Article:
How to use Java generics to avoid ClassCastExceptions

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Jeff Friesen

A beginner’s library for learning about essential Java programming concepts, syntax, APIs, and packages.

Learn how Java’s support for generics helps you develop more robust code

Java 5 brought generics to the Java language. In this article, I introduce you to generics and discuss generic types, generic methods, generics and type inference, generics controversy, and generics and heap pollution.

What are generics?

Generics are a collection of related language features that allow types or methods to operate on objects of various types while providing compile-time type safety. Generics features address the problem of java.lang.ClassCastExceptions being thrown at runtime, which are the result of code that is not type safe (i.e., casting objects from their current types to incompatible types).

Consider the following code fragment, which demonstrates the lack of type safety (in the context of the Java Collections Framework’s java.util.LinkedList class) that was common in Java code before generics were introduced:

List doubleList = new LinkedList();
doubleList.add(new Double(3.5));
Double d = (Double) doubleList.iterator().next();

Although the goal of the above program is to store only java.lang.Double objects in the list, nothing prevents other kinds of objects from being stored. For example, you could specify doubleList.add("Hello"); to add a java.lang.String object. However, when storing another kind of object, the final line’s (Double) cast operator causes ClassCastException to be thrown when confronted with a non-Double object.

 

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Because this lack of type safety isn’t detected until runtime, a developer might not be aware of the problem, leaving it to the client (instead of the compiler) to discover. Generics help the compiler alert the developer to the problem of storing an object with a non-Double type in the list by allowing the developer to mark the list as containing only Double objects. This assistance is demonstrated below:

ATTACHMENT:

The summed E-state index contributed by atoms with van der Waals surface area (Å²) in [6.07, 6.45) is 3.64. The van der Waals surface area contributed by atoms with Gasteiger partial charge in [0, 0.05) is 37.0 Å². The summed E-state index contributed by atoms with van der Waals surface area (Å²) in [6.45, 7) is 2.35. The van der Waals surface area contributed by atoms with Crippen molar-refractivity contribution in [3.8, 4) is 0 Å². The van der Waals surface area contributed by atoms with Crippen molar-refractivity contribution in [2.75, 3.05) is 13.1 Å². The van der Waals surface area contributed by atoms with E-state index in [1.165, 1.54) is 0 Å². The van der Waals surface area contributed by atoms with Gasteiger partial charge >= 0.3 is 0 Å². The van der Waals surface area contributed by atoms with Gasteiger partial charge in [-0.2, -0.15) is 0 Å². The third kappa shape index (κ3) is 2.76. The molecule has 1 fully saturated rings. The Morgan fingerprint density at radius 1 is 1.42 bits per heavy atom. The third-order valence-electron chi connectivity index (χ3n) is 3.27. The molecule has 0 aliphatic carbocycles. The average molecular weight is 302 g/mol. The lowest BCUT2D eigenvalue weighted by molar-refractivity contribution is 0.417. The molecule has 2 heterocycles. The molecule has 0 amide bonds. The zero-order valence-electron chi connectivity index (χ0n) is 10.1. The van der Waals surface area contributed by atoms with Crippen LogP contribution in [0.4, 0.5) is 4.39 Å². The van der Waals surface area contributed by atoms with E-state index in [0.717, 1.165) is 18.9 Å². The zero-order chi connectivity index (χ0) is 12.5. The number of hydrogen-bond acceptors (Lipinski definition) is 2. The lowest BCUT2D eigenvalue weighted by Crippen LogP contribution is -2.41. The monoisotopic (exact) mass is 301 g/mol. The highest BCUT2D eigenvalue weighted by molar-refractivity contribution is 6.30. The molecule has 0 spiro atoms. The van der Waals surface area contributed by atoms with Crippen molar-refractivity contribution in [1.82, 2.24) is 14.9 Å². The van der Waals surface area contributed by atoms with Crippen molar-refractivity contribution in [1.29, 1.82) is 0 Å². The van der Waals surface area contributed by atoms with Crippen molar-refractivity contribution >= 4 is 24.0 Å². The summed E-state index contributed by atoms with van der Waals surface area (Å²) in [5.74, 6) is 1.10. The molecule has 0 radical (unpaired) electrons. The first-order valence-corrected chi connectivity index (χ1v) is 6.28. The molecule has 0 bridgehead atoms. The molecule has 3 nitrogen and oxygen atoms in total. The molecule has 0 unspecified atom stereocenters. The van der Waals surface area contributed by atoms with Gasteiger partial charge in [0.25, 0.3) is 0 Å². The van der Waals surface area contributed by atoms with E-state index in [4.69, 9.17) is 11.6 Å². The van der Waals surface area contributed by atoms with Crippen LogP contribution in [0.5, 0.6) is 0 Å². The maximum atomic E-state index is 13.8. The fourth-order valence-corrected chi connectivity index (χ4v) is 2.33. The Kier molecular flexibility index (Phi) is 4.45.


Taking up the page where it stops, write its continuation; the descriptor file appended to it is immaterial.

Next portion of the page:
List<Double> doubleList = new LinkedList<Double>();
doubleList.add(new Double(3.5));
Double d = doubleList.iterator().next();

List<Double> now reads “List of Double.” List is a generic interface, expressed as List<E>, that takes a Double type argument, which is also specified when creating the actual object. The compiler can now enforce type correctness when adding an object to the list — for instance, the list could store Double values only. This enforcement removes the need for the (Double) cast.

Discovering generic types

A generic type is a class or interface that introduces a set of parameterized types via a formal type parameter list, which is a comma-separated list of type parameter names between a pair of angle brackets. Generic types adhere to the following syntax:

class identifier<formalTypeParameterList>
{
   // class body
}
interface identifier<formalTypeParameterList>
{
   // interface body
}

The Java Collections Framework offers many examples of generic types and their parameter lists (and I refer to them throughout this article). For example, java.util.Set<E> is a generic type, <E> is its formal type parameter list, and E is the list’s solitary type parameter. Another example is java.util.Map<K,
V>
.

A parameterized type is a generic type instance where the generic type’s type parameters are replaced with actual type arguments (type names). For example, Set<String> is a parameterized type where String is the actual type argument replacing type parameter E.